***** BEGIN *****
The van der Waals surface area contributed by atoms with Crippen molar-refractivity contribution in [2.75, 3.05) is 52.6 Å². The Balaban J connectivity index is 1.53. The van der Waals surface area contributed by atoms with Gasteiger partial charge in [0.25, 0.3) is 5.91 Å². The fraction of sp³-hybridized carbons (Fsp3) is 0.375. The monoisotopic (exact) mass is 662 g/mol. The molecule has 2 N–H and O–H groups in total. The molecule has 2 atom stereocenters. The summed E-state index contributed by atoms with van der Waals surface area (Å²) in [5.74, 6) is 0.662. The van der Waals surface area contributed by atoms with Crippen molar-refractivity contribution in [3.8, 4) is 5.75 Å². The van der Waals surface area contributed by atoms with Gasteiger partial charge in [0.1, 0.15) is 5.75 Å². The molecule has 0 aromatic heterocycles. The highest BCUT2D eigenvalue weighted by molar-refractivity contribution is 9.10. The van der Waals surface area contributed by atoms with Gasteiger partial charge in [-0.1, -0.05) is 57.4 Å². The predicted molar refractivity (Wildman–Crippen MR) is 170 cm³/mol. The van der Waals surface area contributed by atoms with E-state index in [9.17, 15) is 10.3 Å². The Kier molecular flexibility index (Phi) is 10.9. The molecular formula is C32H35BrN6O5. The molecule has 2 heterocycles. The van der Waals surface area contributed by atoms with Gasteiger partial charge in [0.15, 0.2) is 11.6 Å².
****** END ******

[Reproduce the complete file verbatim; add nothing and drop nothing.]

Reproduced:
The van der Waals surface area contributed by atoms with Crippen molar-refractivity contribution in [2.75, 3.05) is 52.6 Å². The Balaban J connectivity index is 1.53. The van der Waals surface area contributed by atoms with Gasteiger partial charge in [0.25, 0.3) is 5.91 Å². The fraction of sp³-hybridized carbons (Fsp3) is 0.375. The monoisotopic (exact) mass is 662 g/mol. The molecule has 2 N–H and O–H groups in total. The molecule has 2 atom stereocenters. The summed E-state index contributed by atoms with van der Waals surface area (Å²) in [5.74, 6) is 0.662. The van der Waals surface area contributed by atoms with Crippen molar-refractivity contribution in [3.8, 4) is 5.75 Å². The van der Waals surface area contributed by atoms with Gasteiger partial charge in [0.1, 0.15) is 5.75 Å². The molecule has 0 aromatic heterocycles. The highest BCUT2D eigenvalue weighted by molar-refractivity contribution is 9.10. The van der Waals surface area contributed by atoms with Gasteiger partial charge in [-0.1, -0.05) is 57.4 Å². The predicted molar refractivity (Wildman–Crippen MR) is 170 cm³/mol. The van der Waals surface area contributed by atoms with E-state index in [9.17, 15) is 10.3 Å². The Kier molecular flexibility index (Phi) is 10.9. The molecular formula is C32H35BrN6O5. The molecule has 2 heterocycles. The van der Waals surface area contributed by atoms with Gasteiger partial charge in [0.15, 0.2) is 11.6 Å².